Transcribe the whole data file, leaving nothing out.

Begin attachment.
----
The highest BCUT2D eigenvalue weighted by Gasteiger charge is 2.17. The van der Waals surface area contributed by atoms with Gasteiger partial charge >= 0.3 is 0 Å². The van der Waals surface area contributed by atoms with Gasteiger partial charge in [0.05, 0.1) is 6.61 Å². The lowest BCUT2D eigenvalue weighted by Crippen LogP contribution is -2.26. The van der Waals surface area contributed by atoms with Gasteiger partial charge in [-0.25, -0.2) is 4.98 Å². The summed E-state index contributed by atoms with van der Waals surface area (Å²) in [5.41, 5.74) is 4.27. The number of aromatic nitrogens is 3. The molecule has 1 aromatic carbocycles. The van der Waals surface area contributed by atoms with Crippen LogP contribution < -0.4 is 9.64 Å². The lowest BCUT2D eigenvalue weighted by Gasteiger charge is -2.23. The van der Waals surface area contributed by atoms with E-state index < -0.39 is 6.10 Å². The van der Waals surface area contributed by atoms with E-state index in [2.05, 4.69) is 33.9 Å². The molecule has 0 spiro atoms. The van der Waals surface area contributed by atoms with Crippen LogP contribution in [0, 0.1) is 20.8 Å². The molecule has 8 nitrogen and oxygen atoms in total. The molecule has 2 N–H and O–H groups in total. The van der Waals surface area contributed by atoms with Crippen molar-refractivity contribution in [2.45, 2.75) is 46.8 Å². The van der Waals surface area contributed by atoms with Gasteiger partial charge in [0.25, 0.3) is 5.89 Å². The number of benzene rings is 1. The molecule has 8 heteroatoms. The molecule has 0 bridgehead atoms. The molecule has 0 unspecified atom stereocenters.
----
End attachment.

The highest BCUT2D eigenvalue weighted by Gasteiger charge is 2.17. The van der Waals surface area contributed by atoms with Gasteiger partial charge >= 0.3 is 0 Å². The van der Waals surface area contributed by atoms with Gasteiger partial charge in [0.05, 0.1) is 6.61 Å². The lowest BCUT2D eigenvalue weighted by Crippen LogP contribution is -2.26. The van der Waals surface area contributed by atoms with Gasteiger partial charge in [-0.25, -0.2) is 4.98 Å². The summed E-state index contributed by atoms with van der Waals surface area (Å²) in [5.41, 5.74) is 4.27. The number of aromatic nitrogens is 3. The molecule has 1 aromatic carbocycles. The van der Waals surface area contributed by atoms with Crippen LogP contribution < -0.4 is 9.64 Å². The lowest BCUT2D eigenvalue weighted by Gasteiger charge is -2.23. The van der Waals surface area contributed by atoms with E-state index < -0.39 is 6.10 Å². The van der Waals surface area contributed by atoms with E-state index in [2.05, 4.69) is 33.9 Å². The molecule has 0 spiro atoms. The van der Waals surface area contributed by atoms with Crippen LogP contribution in [0, 0.1) is 20.8 Å². The molecule has 8 nitrogen and oxygen atoms in total. The molecule has 2 N–H and O–H groups in total. The van der Waals surface area contributed by atoms with Crippen molar-refractivity contribution in [2.45, 2.75) is 46.8 Å². The van der Waals surface area contributed by atoms with Gasteiger partial charge in [0.25, 0.3) is 5.89 Å². The number of benzene rings is 1. The molecule has 8 heteroatoms. The molecule has 0 bridgehead atoms. The molecule has 0 unspecified atom stereocenters.